Music in the Shape of a Pair

They’ve been walking toward that woods for a long time with no further posting.  I had expected something by now, but there’s a stillness hanging in the cyber-air that doesn’t seem to quit.  Not even a peep from Sigismund or Anna or Gallant or Goofus.

But there are other wanderers.  (As soon as I typed that word, I remembered: Not all who wander are lost.)

There’s a pair wandering somewhere, not currently anywhere close to the others we have met.  Maybe the hallway outside the conversation room?  Maybe the woods near the kiln?  No, it’s much less distinct than that.  It’s in here somewhere, and not with any of the others yet, but beyond that it doesn’t yet have a where.

In the background, a piano is softly playing.  Satie.

One of them is familiar.  Christopher Lloyd, in the guise of Judge Doom from Who Framed Roger Rabbit.  He’s not that character, but that’s the actor and that’s how he looks.  He is leading the other wanderer by the hand.

The other wanderer is a small child.  Not one of the boys.  To someone who is especially good at recognizing infants and small children, he would look strikingly similar to the infant that appeared briefly in “A Room of One’s Bone.”  In most ways, he looks like a toddler, but he walks slowly yet confidently, carrying himself as an adult would.  His eyes and ears are huge, at least twice normal size.  The eyes are two slightly different shades of brown, and are unblinking.  His mouth is undersized, with no discernible lips, and it remains tightly closed, an almost-invisible slit near the bottom of the face.  He has a nose, but it is ordinary and unremarkable.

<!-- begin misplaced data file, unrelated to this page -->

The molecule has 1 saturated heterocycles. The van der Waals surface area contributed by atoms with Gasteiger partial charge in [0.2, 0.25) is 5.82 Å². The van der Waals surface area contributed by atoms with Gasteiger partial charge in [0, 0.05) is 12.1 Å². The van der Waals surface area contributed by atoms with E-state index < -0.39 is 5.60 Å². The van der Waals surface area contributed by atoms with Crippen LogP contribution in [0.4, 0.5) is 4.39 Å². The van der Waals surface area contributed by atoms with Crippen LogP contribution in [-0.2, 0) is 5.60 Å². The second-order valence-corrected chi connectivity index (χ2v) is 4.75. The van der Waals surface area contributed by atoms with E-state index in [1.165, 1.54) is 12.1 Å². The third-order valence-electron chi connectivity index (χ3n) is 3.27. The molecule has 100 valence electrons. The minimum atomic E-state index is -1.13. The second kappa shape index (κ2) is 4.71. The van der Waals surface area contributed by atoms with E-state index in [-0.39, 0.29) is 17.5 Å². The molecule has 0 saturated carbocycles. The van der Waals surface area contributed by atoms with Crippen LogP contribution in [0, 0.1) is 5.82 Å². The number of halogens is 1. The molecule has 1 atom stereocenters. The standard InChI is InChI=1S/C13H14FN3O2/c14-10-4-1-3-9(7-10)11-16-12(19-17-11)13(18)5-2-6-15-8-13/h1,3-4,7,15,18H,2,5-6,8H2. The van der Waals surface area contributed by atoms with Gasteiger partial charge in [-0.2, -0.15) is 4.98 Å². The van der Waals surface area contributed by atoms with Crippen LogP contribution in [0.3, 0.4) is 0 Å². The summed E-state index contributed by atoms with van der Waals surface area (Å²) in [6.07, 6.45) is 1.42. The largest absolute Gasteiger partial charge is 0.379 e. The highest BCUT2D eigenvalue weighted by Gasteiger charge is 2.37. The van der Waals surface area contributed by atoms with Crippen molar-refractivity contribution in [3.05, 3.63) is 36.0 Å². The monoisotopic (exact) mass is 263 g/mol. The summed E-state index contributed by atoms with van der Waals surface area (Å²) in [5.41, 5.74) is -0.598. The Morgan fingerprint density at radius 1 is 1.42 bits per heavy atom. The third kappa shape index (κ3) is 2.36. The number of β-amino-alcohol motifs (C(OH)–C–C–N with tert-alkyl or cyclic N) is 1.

I think they are going to have names, but I don’t know yet what they are.

The tall one is leading the child by the hand, but now as I look more carefully, I see that they are joined by a short chain, attached to cuffs on their wrists.

Even though I am a disembodied narrating voice, the tall one looks briefly at me with palpable suspicion as they pass and move on.

How the hell did he do that?  I’m sure that I’m not visible.

The child’s huge, unblinking eyes did not see me.

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